Car reviews - Alfa Romeo - MiTo - 3-dr hatch range
Alfa Romeo models
6 Jul 2009
ALFA ROMEO this week launched a new entry-level model in Australia – priced more than $5000 below the cheapest three-door 147 model that it now effectively replaces, but considerably more than the Fiat Punto on which it is based.
The Alfa MiTo arrives in local showrooms with a starting price of $31,490 for the base model and $37,490 for the more powerful Sport version.
No automatic gearbox option is offered from launch, but expect a DSG-style twin-clutch ‘manumatic’ to become available within six months as a result of the Fiat Group’s plan to return to the US market with the MiTo and Fiat 500.
Clearly targeted at BMW’s iconic Mini Cooper, the Alfa MiTo is available only as a three-door hatch and is the smallest car to wear the heart-shaped grille since the Alfasud, which disappeared 20 years ago and was replaced in 2000 by the slightly larger 147.
Although officially rated as a ‘Light’ car, the MiTo is bigger in every dimension than the Mini (a ‘Small’ car) and has better performance than the base Cooper, despite only having a five-speed manual rather than six gears.
It almost matches the price of the Anglo-German car, being just $390 more expensive than the Cooper at base level, while the more potent MiTo Sport is priced $2410 below the Mini Cooper S, but has considerably less performance.
Incidentally, the MiTo name links Alfa’s two home cities, Milan and Turin (Torino), and is therefore apparently pronounced “mee-toe”.
Alfa Romeo Australia general manager Edward Butler believes the new MiTo is well-equipped to take on the Mini in the premium compact market, claiming its “keen pricing, evocative heritage and good looks” would make it a genuine contender in a competitive market segment.
“The moment is right to introduce a new sporty compact to the sector,” said Mr Butler at last night’s national media launch.
“Cool, young drivers will relish the choice and excitement that this new model – a real driver’s car – brings.”
Mr Butler said the MiTo’s styling was inspired by Alfa Romeo’s gorgeous 8C Competizione, the company’s fastest production car, and claimed that its equipment and technology features would make it the benchmark in its class.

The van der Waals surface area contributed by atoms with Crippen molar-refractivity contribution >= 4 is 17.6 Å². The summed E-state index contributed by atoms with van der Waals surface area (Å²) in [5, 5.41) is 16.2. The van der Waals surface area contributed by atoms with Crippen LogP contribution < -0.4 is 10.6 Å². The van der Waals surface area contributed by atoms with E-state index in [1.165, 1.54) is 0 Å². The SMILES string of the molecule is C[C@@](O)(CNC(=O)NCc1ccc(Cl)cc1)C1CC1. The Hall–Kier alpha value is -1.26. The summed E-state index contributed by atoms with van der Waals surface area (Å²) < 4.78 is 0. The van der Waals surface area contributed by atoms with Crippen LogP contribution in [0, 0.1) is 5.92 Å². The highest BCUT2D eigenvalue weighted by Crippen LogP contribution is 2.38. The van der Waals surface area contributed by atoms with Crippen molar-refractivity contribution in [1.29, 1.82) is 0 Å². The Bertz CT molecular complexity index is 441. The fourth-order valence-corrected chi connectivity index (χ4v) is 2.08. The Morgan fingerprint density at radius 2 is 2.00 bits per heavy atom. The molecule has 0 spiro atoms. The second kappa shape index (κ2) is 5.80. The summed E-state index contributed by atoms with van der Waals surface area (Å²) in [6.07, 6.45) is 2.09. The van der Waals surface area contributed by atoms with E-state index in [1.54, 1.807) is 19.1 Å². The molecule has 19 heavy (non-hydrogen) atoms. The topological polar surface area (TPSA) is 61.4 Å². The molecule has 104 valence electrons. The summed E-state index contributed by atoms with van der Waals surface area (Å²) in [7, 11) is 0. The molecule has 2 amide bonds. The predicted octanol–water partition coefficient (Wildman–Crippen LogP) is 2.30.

He said that, whereas the Alfasud was designed to compete in a mass-market, every element of the MiTo placed it in the prestige end of its market segment.
Both MiTo models are powered by the same 1.4-litre turbocharged engine, but in different levels of tune – the base model producing 88kW of power at 5000rpm and 206Nm of torque at 1750rpm, while the version in the MiTo Sport has more boost and a lower compression ratio and produces 114kW at 5500rpm and 230Nm at 3000rpm.
This pushes the two Euro IV-compliant models from 0-100km/h in respectively 8.8 seconds (0.3s faster than the Mini Cooper) and 8.0s (0.9s slower than the Cooper S), while returning combined fuel consumption of 6.1L/100km and 6.5L/100km and emissions of 145g/km and 153g/km.
Surprisingly, the MiTo in base form makes do with a five-speed manual gearbox while the Sport gets a six-speed manual with a consequently higher final drive ratio that still provides a 17km/h higher top speed of 215km/h (10km/h slower than the Cooper S).
Both front-drive models get Alfa Romeo’s three-setting DNA switch, which adjusts the throttle response and steering sharpness, and benefit from a new system called Electronic Q2, which is claimed to simulate a self-locking limited-slip differential by using the stability control system to slightly brake the inside front wheel when accelerating through a bend.
Other standard equipment includes seven airbags, including a driver’s knee airbag, ABS brakes, hill-start assist, air-conditioning, electric windows, cruise control, alarm, 60/40 split-fold rear seats, 16x7.0-inch alloy wheels, a leather-bound steering wheel with audio controls steering wheel and reach as well as height adjustment, LED tail-lights, a trip computer and heated electric side mirrors.
As well as having more power, the Sport model gets 17-inch alloy wheels, automatic dual-zone climate control system, sports seats, pedals and instrumentation, auto-dipping interior mirror, automatic wipers, fog lights and rear parking sensors.
Externally, the Sport is identified by twin exhaust tips, a different lower rear panel, a high-mounted rear spoiler and red Brembo brake callipers that are visible through the bigger wheels.
The MiTo has a number of European small and light-car rivals in addition to the Mini, of course, from the Fiat Punto T-Jet Sport, which shares the same engine and is priced from just $25,990, to the remarkably successful 147kW/280Nm 2.0-litre turbo VW Golf GTI at $38,990.
Other three-door European rivals include (in order of price) the 110kW/220Nm 1.8-litre turbo VW Polo GTI ($26,990), the 128kW/240Nm 1.6-litre turbo Peugeot 207 GTi ($34,490), the 125kW/230Nm 2.4-litre Volvo C30 ($34,950) and the 145kW/215Nm 2.0-litre Renault Clio RS197 ($37,990).
Five-door rivals include the 100kW/180Nm 2.0-litre BMW 118i ($38,900) and the 92kW/200Nm 1.4-litre turbo Audi A3 TFSI ($39,950).
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